Over the past months the COVID-19 pandemic has had a significant effect on Australian business. Small and medium sized business has been hardest hit, as have specific industries, namely accommodation and food services.
Some businesses have ceased to operate entirely, while others are experiencing a huge reduction in demand and turnover.
Many aspects of your business may change, including insurance. You might be asking, will my premiums increase, or if I need to make a claim will I have to wait a long time for it to be processed – and will it be accepted?
As Your insurance brokers, we can connect you with the support your insurer is providing during the crisis and can alleviate some of the insurance payments via reduced Premium funding rates.
Some common questions we are asked!
Like any business, insurers are seeing a substantial impact upon their revenue due to COVID-19, in addition to rising claims costs from the recent horrendous bushfire & storms over the past summer. Notwithstanding, some insurers are providing short-term relief through deferred payments & other financial hardship assistance.
Talk to us to find out what your insurer is doing to provide assistance.
While there are measures in place to help businesses as they adjust to the current COVID-19 restrictions on trade, it’s important to make sure you’re making claims that your business is eligible for. After all, it’s a lot of paperwork if it isn’t going to return a positive result.
Business Interruption (BI) cover has been a hot topic, both here and overseas, as Government restrictions prevent many businesses from operating at full capacity or at all.
In Australia BI cover usually covers physical damage or loss to the property. In normal circumstances there is usually an exclusion for pandemics i.e. COVID-19. While some claims could be accepted, it remains unlikely that BI cover will support claims made by businesses in relation to the current coronavirus pandemic.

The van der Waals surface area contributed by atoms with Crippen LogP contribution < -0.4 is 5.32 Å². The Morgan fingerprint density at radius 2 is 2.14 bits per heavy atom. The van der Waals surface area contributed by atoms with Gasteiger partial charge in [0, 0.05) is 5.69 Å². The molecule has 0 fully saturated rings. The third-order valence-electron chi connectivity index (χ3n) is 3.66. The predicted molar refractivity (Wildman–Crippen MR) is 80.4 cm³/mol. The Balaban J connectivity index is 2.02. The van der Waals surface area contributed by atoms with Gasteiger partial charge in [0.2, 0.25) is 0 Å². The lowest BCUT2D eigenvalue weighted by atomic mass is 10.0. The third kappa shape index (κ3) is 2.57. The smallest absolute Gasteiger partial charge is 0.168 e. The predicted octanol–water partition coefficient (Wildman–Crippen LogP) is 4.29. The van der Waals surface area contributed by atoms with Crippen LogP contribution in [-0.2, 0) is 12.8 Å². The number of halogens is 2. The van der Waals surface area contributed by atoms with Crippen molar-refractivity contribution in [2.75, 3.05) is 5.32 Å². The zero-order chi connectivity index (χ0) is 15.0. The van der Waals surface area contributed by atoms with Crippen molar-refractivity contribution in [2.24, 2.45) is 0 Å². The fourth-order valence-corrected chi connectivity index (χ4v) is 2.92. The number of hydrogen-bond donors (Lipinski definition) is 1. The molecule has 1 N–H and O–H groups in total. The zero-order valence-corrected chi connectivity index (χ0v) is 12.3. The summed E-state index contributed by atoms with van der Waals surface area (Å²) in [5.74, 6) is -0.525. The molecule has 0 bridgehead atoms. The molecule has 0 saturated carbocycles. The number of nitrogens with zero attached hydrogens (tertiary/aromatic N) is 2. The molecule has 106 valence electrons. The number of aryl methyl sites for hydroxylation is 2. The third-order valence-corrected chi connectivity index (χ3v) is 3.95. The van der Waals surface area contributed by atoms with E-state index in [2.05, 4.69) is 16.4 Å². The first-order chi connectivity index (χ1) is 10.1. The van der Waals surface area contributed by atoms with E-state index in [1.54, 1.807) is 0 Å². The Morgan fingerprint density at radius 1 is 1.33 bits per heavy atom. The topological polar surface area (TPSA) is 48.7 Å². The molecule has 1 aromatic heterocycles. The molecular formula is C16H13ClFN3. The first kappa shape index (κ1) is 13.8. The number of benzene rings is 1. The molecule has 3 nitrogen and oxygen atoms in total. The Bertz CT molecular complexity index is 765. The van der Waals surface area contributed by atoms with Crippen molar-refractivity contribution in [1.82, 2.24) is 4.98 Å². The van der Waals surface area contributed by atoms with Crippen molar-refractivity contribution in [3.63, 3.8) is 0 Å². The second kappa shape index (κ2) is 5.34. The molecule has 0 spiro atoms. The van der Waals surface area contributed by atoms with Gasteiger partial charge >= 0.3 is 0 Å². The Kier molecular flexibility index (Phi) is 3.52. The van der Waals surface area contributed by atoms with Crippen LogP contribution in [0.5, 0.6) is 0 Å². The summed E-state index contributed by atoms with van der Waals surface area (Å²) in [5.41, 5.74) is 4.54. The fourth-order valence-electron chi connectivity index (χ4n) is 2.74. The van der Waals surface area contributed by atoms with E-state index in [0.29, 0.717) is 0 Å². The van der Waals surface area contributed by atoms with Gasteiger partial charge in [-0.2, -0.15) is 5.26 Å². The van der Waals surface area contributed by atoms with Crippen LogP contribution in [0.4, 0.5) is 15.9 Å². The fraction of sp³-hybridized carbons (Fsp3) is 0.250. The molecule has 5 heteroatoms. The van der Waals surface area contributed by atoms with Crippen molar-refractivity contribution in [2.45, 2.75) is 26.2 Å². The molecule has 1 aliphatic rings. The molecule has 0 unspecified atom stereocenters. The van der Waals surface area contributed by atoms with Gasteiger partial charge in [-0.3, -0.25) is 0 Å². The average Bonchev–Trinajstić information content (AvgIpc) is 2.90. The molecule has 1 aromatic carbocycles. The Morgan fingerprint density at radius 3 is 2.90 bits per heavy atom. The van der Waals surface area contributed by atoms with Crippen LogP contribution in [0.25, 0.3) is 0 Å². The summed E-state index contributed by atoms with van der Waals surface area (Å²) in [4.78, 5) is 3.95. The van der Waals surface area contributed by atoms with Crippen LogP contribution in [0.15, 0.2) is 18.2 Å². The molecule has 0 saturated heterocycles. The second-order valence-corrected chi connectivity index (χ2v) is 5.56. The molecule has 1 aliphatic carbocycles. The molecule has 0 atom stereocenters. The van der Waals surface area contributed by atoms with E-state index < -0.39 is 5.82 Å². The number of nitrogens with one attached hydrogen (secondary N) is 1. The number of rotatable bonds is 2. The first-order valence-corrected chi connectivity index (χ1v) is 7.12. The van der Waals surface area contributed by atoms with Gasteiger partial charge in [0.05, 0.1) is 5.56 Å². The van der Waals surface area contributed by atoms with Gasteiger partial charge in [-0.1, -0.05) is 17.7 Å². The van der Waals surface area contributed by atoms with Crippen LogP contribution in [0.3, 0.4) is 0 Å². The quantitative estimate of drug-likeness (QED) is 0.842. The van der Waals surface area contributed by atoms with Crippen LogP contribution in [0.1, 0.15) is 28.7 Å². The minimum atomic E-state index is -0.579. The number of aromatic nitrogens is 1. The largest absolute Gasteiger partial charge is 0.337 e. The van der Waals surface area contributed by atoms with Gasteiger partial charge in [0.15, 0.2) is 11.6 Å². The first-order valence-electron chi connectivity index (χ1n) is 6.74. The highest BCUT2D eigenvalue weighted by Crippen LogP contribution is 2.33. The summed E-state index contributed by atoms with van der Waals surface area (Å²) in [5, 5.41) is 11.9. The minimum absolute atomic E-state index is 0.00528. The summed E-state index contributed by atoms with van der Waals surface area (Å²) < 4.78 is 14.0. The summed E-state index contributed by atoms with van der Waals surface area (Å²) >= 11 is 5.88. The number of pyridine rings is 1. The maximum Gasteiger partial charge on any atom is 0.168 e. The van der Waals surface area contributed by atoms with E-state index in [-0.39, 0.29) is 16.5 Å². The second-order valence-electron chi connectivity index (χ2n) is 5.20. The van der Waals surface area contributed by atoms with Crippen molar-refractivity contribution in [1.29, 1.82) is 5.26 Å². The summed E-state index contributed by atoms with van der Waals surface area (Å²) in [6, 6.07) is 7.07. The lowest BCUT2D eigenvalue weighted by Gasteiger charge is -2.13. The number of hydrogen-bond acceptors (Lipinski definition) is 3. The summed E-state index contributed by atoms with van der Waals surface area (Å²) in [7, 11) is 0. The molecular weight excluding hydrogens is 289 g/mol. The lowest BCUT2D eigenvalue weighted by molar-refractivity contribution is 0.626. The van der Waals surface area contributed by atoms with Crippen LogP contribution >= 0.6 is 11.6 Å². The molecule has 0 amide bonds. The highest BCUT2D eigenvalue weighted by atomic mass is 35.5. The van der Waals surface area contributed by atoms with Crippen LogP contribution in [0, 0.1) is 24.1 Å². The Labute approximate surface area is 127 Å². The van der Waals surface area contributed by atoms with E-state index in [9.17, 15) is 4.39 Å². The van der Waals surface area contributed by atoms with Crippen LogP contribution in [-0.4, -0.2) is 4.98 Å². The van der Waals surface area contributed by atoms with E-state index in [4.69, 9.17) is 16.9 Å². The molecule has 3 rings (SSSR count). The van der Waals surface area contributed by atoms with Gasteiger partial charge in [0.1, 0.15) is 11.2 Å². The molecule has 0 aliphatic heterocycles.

However, recently the Australian Financial Complaints Authority (AFCA) advised that they will be taking a ‘test case’ to the Federal or Supreme Court to ‘test’ whether the BI exclusions of some insurers can be relied upon to deny claims. We will keep you advised on developments.
OK, so it’s not all good news, and you need to understand how the downturns could affect your income.
If a global recession occurs, so will an increase in bankruptcies, particularly in industries such as Travel & Tourism, automotive, textiles, ICT and retail.
With the increased risk of bankruptcy comes a knock-on effect for debtors insurance (also known as trade credit line of insurance, export credit insurance and accounts receivable insurance).
Debtors insurance protects against the non-payment of debt in cases where your customers may be unable to pay their bills or even go into insolvency.
Unless you always receive payments from your customers and suppliers upfront – and we’re going to place a safe bet that you don’t! – your business is at risk without debtors insurance. However, with an increase in claims in this area it’s likely we will see premiums increase and restrictions on limits, which is something your business will need to plan and account for.
If a decline in trade persists some businesses may have to relook at the key risks facing their business and consider their insurance arrangements in that context.
One of the variables in this decision is likely to be how secure your cyber strategy is.
With a significant increase in employees working from home and using their own devices and internet connections, companies are much more vulnerable to hacking and other cyber attacks. This in turn could lead to a surge of cyber insurance claims.
When it comes time to renew your insurance arrangements or consider new risks to your business, be ready for questions around cyber security such as:
For more information on COVID-19 and support for Australian business talk to Us.Back to News